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RICHMOND—Governor Ralph Northam today announced that Virginia’s seasonally adjusted unemployment rate was unchanged in June at 3.2 percent, but was down 0.5 percentage point from a year ago. The 3.2 percent seasonally adjusted unemployment rate in May and June is the lowest rate since the October 2007 rate of 3.2 percent. In June, the labor force expanded by 10,407, which was the fifth consecutive monthly increase, and at 4,348,904, set a new record high. Household employment increased by 12,715, which was the sixth consecutive monthly increase, and at 4,211,176, also set a new record high. The number of unemployed continued to drop, declining by 2,308 to 137,728. Virginia’s seasonally adjusted unemployment rate continues to be below the national rate, which was up 0.2 percentage point in June to 4.0 percent.
“Virginia’s ranking as one of the top states in the country for business is due to one of our greatest economic assets: our first-class workforce,” said Governor Northam. “I am pleased to see the lowest unemployment rate in a decade holding steady, increased household employment, and record labor force expansion. My administration is committed to building on this momentum to ensure opportunity for every Virginian with 21st-century job training and by drawing additional jobs and investment to the Commonwealth.”
Virginia has the lowest seasonally adjusted unemployment rate among the Southeast states. Virginia has the fifth best rate among the states east of the Mississippi. Virginia is ranked thirteenth in the nation for the seasonally adjusted unemployment rate along with South Dakota.
“Today’s announcement reaffirms that our Commonwealth’s economy is steady, thanks in large part to our world-class workforce,” said Secretary of Commerce and Trade Brian Ball. “We will continue to provide opportunities by supporting existing businesses and by attracting additional jobs and investment to every region of Virginia.”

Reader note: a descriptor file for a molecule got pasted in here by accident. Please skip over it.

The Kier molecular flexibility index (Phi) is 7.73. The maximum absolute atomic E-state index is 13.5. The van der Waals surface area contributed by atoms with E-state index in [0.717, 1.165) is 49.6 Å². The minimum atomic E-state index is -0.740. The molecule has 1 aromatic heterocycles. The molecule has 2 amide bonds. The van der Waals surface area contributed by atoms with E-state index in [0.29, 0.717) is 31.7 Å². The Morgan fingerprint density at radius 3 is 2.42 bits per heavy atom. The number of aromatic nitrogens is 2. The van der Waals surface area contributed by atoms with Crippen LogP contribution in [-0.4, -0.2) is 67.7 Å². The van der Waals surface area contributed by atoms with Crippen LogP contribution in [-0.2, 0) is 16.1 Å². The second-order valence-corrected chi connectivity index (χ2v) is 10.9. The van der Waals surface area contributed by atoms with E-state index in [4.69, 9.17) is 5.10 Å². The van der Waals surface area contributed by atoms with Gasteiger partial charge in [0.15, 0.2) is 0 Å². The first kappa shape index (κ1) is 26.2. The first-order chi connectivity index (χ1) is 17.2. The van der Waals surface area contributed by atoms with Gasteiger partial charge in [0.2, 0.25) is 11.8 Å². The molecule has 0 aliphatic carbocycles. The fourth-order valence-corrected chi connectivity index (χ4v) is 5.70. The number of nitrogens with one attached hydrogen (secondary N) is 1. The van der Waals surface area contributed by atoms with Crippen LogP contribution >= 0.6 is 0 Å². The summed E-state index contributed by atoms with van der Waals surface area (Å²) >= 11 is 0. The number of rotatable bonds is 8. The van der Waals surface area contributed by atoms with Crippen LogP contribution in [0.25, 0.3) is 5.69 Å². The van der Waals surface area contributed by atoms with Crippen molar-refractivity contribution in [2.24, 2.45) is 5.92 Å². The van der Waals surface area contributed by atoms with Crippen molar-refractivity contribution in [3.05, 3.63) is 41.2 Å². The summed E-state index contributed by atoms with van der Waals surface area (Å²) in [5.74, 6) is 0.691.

“Our growing labor force and low unemployment numbers tell an important story: long-discouraged Virginians are looking for work and finding opportunities,” said Chief Workforce Development Advisor Megan Healy. “Even as we celebrate this success, the Northam administration remains committed to developing Virginia’s talent pipeline and ensuring both job seekers and employers can access the skills they need to be successful.”
Virginia’s nonfarm payroll employment is 43,800 jobs higher when compared to June of 2017. Over-the-year employment growth in Virginia has been positive for 51 consecutive months and has exceeded 1.0 percent the past three months. Nationally, total nonfarm employment was up 1.6 percent from a year ago.
In June, the private sector recorded an over-the-year gain of 49,300 jobs, while employment in the public sector declined by 5,500 jobs. Compared to a year ago, on a seasonally adjusted basis, nine of the eleven major industry divisions experienced employment gains, while the other two experienced employment losses.
For a greater statistical breakdown visit the Virginia Employment Commission’s website at www.vec.virginia.gov.
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